Despite the impression of a largely rural landscape, this region of Georgia is experiencing increased pressures– of agribusiness, population growth, water withdrawals and wastewater discharges – which are forcing the rivers to undergo drastic changes in water quality and face serious ecological decline. Ogeechee Riverkeeper was founded to reverse these trends and improve the river basin’s condition. Since 2005, we have amplified the voices of concerned citizens and strengthened their efforts to protect their rivers and communities. By raising awareness and aggressively responding to critical issues, we are the advocate for the Ogeechee River basin and its people.People have cherished the Ogeechee River’s pristine quality for thousands of years. Its slow-moving black water provides wonderful opportunities for fishing, swimming and canoeing, while also supporting a diverse network of plants and animals. Intimate swamps and bottomland hardwoods diverge into vibrant coastal marshes where the Ogeechee meets the Atlantic Ocean, just south of Savannah. The 5,500 square mile Ogeechee River basin makes southeast Georgia an ecological treasure for residents and visitors alike.
Lax enforcement of environmental regulations, a lack of accountability on the part of polluters and liberal permitting has led to a measurable deterioration of our water resources. Specifically, the Ogeechee River is on Georgia’s 303(d) impaired list for mercury pollution from coal-fired power plant emissions and ill-conceived development has destroyed critical wetland habitat and water recharge areas.
Ogeechee Riverkeeper was born out of a 2004-2005 merge between two other non-profit organizations working on clean water issues in Southeast Georgia: Canoochee Riverkeeper and Friends of the Ogeechee River. These previous organizations paved the way for environmental advocacy in Georgia and we owe a debt of gratitude for their bravery and courage.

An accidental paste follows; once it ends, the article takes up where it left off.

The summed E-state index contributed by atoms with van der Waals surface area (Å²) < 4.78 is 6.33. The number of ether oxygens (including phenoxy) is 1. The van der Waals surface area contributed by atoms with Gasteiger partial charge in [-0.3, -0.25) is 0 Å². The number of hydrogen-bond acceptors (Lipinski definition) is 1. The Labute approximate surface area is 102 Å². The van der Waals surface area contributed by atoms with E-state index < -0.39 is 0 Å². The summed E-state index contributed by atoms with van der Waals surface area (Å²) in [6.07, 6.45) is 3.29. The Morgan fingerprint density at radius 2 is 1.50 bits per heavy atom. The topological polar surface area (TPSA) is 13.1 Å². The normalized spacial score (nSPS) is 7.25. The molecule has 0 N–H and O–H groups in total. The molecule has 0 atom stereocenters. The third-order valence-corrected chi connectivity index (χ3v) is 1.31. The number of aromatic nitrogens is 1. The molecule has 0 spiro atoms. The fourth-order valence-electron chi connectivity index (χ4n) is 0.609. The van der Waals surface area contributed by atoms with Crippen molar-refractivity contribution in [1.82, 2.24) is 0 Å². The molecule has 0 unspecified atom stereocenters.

Ogeechee Riverkeeper leads the way in championing for the Ogeechee River and its people using all available means. In 2006, we initiated an educational campaign to raise awareness of mercury pollution through grassroots efforts. We engaged local fishermen to collect fish for toxicity testing and partnered with the University of Georgia to collect hair samples to test for mercury levels. People are now conscious of their mercury levels in proportion to the amount of fish they eat. They know how mercury enters our water and can actively work to prevent new sources from exacerbating current levels.
In response to one of the largest fish kills in Georgia’s history, Ogeechee Riverkeeper actively addressed illegal pollution discharged into the river as well as the lack of environmental law enforcement by EPD. Concerned citizens lost trust in EPD, and looked to us for help. In July 2012, with the expertise of GreenLaw and Stack & Associates, two environmental law firms, we filed a citizens’ lawsuit under the federal Clean Water Act against King America Finishing for over six years of clean water law violations. In 2014, Ogeechee Riverkeeper and King America Finishing reached a settlement which includes a stricter discharge permit for wastewater (which is now treated to a cleaner standard than ever before), extensive monitoring of both the wastewater and the river itself and funds set aside for river projects.
We are proud to partner with the Georgia Water Coalition, a group formed to push Georgia’s Legislators to ensure clean water and protection of our natural resources. Along with our friend Representative Jon Burns (R-Newington), we led the effort to introduce and get passed HB 549, which establishes much-needed water emergency response procedures. This bill is a statutory mandate for emergency response, ensuring timely and appropriate EPD response, proper public notification and coordination between state and local communities.
If Ogeechee Riverkeeper doesn’t take action, Georgia’s citizens will lose access to clean water for fishing, recreation and agriculture. Future generations won’t be able to enjoy our natural resources because they have been destroyed by over-development and pollution. It is of vital importance that we continue our good work.